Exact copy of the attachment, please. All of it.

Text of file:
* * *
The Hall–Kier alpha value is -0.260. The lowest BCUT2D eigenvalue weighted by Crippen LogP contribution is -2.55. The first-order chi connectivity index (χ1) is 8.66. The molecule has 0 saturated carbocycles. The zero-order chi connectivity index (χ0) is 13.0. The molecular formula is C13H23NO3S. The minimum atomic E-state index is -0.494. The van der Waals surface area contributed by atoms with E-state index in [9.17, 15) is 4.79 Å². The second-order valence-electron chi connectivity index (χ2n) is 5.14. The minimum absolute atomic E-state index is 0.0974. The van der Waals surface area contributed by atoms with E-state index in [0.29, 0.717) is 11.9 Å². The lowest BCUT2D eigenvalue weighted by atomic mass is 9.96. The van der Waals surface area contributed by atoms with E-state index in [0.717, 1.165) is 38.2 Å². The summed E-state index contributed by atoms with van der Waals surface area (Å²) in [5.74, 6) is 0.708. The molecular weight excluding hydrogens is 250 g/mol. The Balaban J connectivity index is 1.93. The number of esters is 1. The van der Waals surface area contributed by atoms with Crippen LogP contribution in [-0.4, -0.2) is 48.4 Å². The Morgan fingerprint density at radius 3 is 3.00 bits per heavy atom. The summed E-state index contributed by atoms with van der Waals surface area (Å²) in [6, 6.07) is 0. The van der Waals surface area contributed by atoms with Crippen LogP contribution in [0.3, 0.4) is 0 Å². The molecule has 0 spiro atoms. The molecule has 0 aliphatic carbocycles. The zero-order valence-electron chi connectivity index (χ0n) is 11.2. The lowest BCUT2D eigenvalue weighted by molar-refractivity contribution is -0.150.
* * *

The Hall–Kier alpha value is -0.260. The lowest BCUT2D eigenvalue weighted by Crippen LogP contribution is -2.55. The first-order chi connectivity index (χ1) is 8.66. The molecule has 0 saturated carbocycles. The zero-order chi connectivity index (χ0) is 13.0. The molecular formula is C13H23NO3S. The minimum atomic E-state index is -0.494. The van der Waals surface area contributed by atoms with E-state index in [9.17, 15) is 4.79 Å². The second-order valence-electron chi connectivity index (χ2n) is 5.14. The minimum absolute atomic E-state index is 0.0974. The van der Waals surface area contributed by atoms with E-state index in [0.29, 0.717) is 11.9 Å². The lowest BCUT2D eigenvalue weighted by atomic mass is 9.96. The van der Waals surface area contributed by atoms with E-state index in [0.717, 1.165) is 38.2 Å². The summed E-state index contributed by atoms with van der Waals surface area (Å²) in [5.74, 6) is 0.708. The molecular weight excluding hydrogens is 250 g/mol. The Balaban J connectivity index is 1.93. The number of esters is 1. The van der Waals surface area contributed by atoms with Crippen LogP contribution in [-0.4, -0.2) is 48.4 Å². The Morgan fingerprint density at radius 3 is 3.00 bits per heavy atom. The summed E-state index contributed by atoms with van der Waals surface area (Å²) in [6, 6.07) is 0. The van der Waals surface area contributed by atoms with Crippen LogP contribution in [0.3, 0.4) is 0 Å². The molecule has 0 spiro atoms. The molecule has 0 aliphatic carbocycles. The zero-order valence-electron chi connectivity index (χ0n) is 11.2. The lowest BCUT2D eigenvalue weighted by molar-refractivity contribution is -0.150.